Archive for the ‘Films’ Category

Film: Ponyo on the Cliff by the Sea

May 4, 2009

Ponyo on the Cliff by the Sea It’s not often that I get to sit down and watch an entire children’s film, as what little time I do have for cinematic indulgences is usually devoted to catching up on the latest ground breaking documentaries or anything starring James Franco. However, I recently had the pleasure of seeing Ponyo on the Cliff by the Sea, the newest animated feature film by Hayao Miyazaki, who is unarguably the greatest animator in the history of cinema. Dunny and I are both old and loyal Miyazaki fans, as Totoro, our little blog mascot, will attest to.

Like Miyazaki’s classic My Neighbor Totoro, Ponyo deals with the themes of love and friendship, and humanity’s enduring relationship with the natural world, seen with the simplistic clarity of a five-year-old’s eyes. However, this simplicity does not make the film any less profound. There is a particularly timeless quality to this film – something that is not only universally appealing across all generational and cultural barriers, but has the remarkable ability to pull out your inner child and drop it right back into the best summer of your life.

Ponyo on the Cliff by the Sea tells the story of a little red goldfish princess named Ponyo and a five-year-old boy named Sosuke who befriends her, and Ponyo’s yearning to become a human herself. The plot is loosely similar to that of the classic Andersen fairy tale, The Little Mermaid, but the love that Ponyo and Sosuke have for each other is the pure, unconditional love of a young child for his first best friend. Ponyo is happily swimming amongst a multitude of marine creatures when she is caught in an industrial fishing net scooping menacingly and indiscriminately at garbage and fragile animal lives alike, and is nearly crushed. The immediate bond she and the human boy Sosuke form after rescues Ponyo from a glass jar and cares for her is an utter delight. As you watch the two youngsters frolic, play, and eat ramen together, the film immerses you completely in a euphoric, childlike joy that washes continually over you like the beautiful watercolor scenes on screen.

In a cynical adult world where “naïve” and “idealistic” are practically bad words, this is a film that reminds us of a time, not too long ago, when it was ok to just have fun and feel good. It teaches us that it is human necessity to be nurtured and to be loved, but also how important it is that we in turn must nurture and love the world around us. The trailer (with English subtitles) can be seen here.


Film: The Future of Food

April 29, 2009

futureoffoodOver the last few years, I’ve become increasingly concerned with eating healthier and more sustainably, because in today’s world, it’s hard not to get the message that there is a lot of crap out there infiltrating our food supply and causing us to get older and sicker, faster. I recently watched a documentary called The Future of Food that’s actually available to watch online, and I would highly recommend it to anyone who’s interested in ever eating again. It’s basically an exposé on the world of genetically engineered foods that have now dominated our grocery stores and dinner tables. It really raises a lot of important questions as to the negative impacts on public health, the market and the environment as consumers unknowingly shift towards a dangerous dependence on the multinational corporations that control the world’s food supply.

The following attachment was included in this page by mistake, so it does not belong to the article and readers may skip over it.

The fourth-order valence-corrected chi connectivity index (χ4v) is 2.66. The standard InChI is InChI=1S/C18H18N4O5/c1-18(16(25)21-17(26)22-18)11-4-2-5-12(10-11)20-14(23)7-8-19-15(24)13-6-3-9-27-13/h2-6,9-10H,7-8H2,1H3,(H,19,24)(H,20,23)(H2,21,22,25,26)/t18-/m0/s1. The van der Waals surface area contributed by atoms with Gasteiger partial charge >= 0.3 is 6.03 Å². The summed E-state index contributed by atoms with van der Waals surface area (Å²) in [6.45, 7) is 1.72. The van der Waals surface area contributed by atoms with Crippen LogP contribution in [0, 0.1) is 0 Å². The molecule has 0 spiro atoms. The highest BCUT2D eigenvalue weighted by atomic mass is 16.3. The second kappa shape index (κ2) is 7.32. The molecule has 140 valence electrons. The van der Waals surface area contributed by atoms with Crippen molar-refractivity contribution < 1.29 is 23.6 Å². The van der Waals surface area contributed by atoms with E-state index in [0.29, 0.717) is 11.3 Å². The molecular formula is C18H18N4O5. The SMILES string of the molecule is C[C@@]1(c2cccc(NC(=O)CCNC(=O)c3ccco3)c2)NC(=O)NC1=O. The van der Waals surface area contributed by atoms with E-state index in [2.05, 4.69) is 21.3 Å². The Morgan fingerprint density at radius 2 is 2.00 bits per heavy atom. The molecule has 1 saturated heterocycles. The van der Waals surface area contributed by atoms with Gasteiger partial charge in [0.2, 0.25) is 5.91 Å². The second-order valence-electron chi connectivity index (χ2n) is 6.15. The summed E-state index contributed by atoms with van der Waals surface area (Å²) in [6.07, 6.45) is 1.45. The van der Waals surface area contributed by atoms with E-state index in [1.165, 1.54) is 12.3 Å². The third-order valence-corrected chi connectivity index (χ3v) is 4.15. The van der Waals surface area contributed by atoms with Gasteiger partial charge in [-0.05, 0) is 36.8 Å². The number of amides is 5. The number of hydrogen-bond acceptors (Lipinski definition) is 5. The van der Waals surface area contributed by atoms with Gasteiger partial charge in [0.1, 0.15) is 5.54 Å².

Originally, systemizing agriculture was supposed to improve food production and solve the problems of hunger at the end of the second World War. Over 97% of the vegetable species grown at the beginning of the 20th century are now extinct, and genetic uniformity that resulted led directly to increased vulnerability to insects and disease. This vulnerability, of course, resulted in an overdependence on pesticides that only increased as time has gone by, drastically driving up the cost of farming both economically and environmentally. Genetically modified foods were then developed to combat this cycle. In the mid 1990’s, pesticide corporations began buying up seed companies in a bid to patent as many genetically modified seeds as they could and ultimately discover (and therefore own) the seeds that will replace them all. One corporate giant in particular named Monsanto secretly tests crops on hundreds of farmers’ lands every year and successfully sues each farmer found growing even the smallest amount of GMO crops, even when it proven that the seeds were dispersed there accidently and the farmers made no profit from them. The farmer must then destroy their entire stock of seeds, thus giving companies like Monsanto free reign over agricultural diversity and allowing them to continue genetically modifying our food with viruses and bacteria and potentially creating dangerous genetic strains that could very well destroy our existing food crops.

The film also made the compelling point that by allowing corporations to patent and own plant species, we’ve opened the door to allowing them to eventually patent and own the animals and even the people who consume them. And these genetically modified seeds are in everything, from your corn flakes and potato chips to the meat of livestock fed on GMOs and even your shampoo. It was both eye-opening and shocking to learn that the vast majority our food is now monopolized by corporations whose focus remains entirely on making on a profit and are not at all concerned with the interests of health and humankind. What’s even better is that the FDA is largely run by Monsanto executives, and the future of our health is influenced entirely by politics and big business. We are now being literally poisoned by corporate greed.